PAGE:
China Ready for ‘War’ With India, Holds Live-Fire Drills Near Border

The ruling Communist Party of China has issued a stern warning to neighboring India, with which it is engaged in a bitter border dispute that has recently seen Chinese live-fire drills and media speculation of extensive Indian military casualties denied by both sides.

After accusing Indian troops of crossing over the disputed Sikkim border last month, Chinese Communist Party outlet Global Times published a commentary Tuesday urging restraint by both belligerents, but warning that China was prepared to engage India in a battle for the contested land. The piece chalked up the conflict to a greater competition for economic and political dominance between the two leading Asian powers and said that Beijing would amass troops and armaments at the border in anticipation for what could turn into an all-out war.

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“China doesn’t recognize the land under the actual control of India is Indian territory. Bilateral border negotiations are still ongoing, but the atmosphere for negotiations has been poisoned by India,” Global Times’ op-ed read.

“China doesn’t advocate and tries hard to avoid a military clash with India, but China doesn’t fear going to war to safeguard sovereignty either, and will make itself ready for a long-term confrontation.”


Indian activists of the National Panthers Party shout anti-Chinese slogans during a protest near the Chinese Embassy in New Delhi, July 7. The tense border dispute between China and India has raised concerns of a greater conflict breaking out as neither side has showed any sign of backing down. MONEY SHARMA/AFP/Getty Images

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The recent Sino-India border strife has been called the most serious since a 1962 battle that saw about 2,000 killed, most of them Indian soldiers, and a minor expansion of China’s borders. Over half a century later, tensions were stirred again June 16 when China accused Indian troops of crossing a mutually agreed boundary separating the far western Chinese region of Tibet and the far eastern Indian state of Sikkim, which China only recognized as belonging to India in 2003. New Delhi has accused Beijing of compromising the security of India and neighboring Bhutan by expanding Chinese infrastructure close to the border. Both sides have refused to stand down, and recent Chinese military moves have raised fears that the situation could soon escalate.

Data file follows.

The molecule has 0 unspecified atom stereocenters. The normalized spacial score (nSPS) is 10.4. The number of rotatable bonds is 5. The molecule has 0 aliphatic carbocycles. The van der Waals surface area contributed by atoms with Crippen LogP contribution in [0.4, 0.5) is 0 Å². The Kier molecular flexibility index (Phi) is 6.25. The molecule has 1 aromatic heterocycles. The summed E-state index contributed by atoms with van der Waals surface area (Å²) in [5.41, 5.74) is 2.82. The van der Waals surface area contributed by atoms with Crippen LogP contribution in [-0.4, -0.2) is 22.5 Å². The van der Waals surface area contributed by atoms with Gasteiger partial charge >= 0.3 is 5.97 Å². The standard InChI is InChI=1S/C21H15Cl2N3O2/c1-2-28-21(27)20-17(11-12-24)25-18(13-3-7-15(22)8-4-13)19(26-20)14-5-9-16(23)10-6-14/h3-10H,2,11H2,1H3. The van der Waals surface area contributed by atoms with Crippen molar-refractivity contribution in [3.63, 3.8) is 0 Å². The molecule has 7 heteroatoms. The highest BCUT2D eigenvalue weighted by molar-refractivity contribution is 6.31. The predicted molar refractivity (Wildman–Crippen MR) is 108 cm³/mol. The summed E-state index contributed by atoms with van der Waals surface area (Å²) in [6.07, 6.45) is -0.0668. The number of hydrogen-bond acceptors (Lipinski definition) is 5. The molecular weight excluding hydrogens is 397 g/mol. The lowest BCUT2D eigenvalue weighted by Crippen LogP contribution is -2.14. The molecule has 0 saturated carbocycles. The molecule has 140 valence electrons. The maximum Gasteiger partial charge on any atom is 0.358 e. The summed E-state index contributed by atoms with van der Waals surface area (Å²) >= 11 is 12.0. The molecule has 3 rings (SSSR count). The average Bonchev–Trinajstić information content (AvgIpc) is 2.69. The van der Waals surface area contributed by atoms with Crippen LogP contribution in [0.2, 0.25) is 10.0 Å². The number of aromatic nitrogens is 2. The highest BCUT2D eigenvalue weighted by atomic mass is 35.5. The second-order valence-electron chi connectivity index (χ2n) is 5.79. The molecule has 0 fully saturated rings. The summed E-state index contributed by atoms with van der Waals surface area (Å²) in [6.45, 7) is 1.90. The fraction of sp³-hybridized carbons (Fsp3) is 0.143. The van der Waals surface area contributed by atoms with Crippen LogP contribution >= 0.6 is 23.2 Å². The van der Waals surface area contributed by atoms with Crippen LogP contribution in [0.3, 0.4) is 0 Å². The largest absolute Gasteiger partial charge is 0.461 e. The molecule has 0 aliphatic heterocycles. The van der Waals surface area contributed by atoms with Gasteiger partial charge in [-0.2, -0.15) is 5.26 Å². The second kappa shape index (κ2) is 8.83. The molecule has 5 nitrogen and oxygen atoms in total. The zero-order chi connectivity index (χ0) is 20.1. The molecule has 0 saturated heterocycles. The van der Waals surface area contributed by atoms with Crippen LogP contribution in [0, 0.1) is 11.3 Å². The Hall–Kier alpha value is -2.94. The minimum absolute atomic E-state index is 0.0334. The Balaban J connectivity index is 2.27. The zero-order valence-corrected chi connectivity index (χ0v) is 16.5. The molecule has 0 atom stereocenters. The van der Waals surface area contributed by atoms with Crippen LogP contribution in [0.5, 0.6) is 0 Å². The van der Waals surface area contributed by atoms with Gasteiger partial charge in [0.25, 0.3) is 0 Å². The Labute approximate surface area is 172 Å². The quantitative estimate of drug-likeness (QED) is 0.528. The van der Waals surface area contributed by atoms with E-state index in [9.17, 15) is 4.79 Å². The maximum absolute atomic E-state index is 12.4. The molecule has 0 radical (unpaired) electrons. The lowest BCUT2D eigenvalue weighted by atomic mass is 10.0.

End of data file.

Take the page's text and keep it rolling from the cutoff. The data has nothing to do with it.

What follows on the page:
China’s armed forces have held a series of drills in Tibet involving tank training, mortar fire and missiles being launched not far from where Indian troops have been stationed. After China’s most recent maneuver Sunday, media outlets in China and Pakistan, another bitter rival of India, began proliferating reports that Chinese rockets had killed up to 158 Indian soldiers and wounded more. Sources in both Beijing and New Delhi swiftly attacked the reports, which still appeared on Pakistan’s Dunya TV website as of Tuesday morning. Communist Party outlets People’s Daily and Global Times called the accounts “groundless,” and India’s foreign ministry shared similar sentiments Tuesday.

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“Such reports are utterly baseless, malicious and mischievous. No cognizance should be taken of them by responsible media,” Ministry of Indian External Affairs Ministry spokesperson Gopal Baglay said, according to The Economic Times of India.

The Chinese Foreign Ministry has continued to criticize India’s military advance, with spokesperson Lu Kang claiming foreign diplomats in Beijing felt “shocked and confounded” by India’s actions and had expressed their concern to the Chinese government. Lu urged New Delhi to “take prompt measures to withdraw its personnel who have illegally crossed the boundary back to India’s side, so as to avoid further escalation of the situation.”

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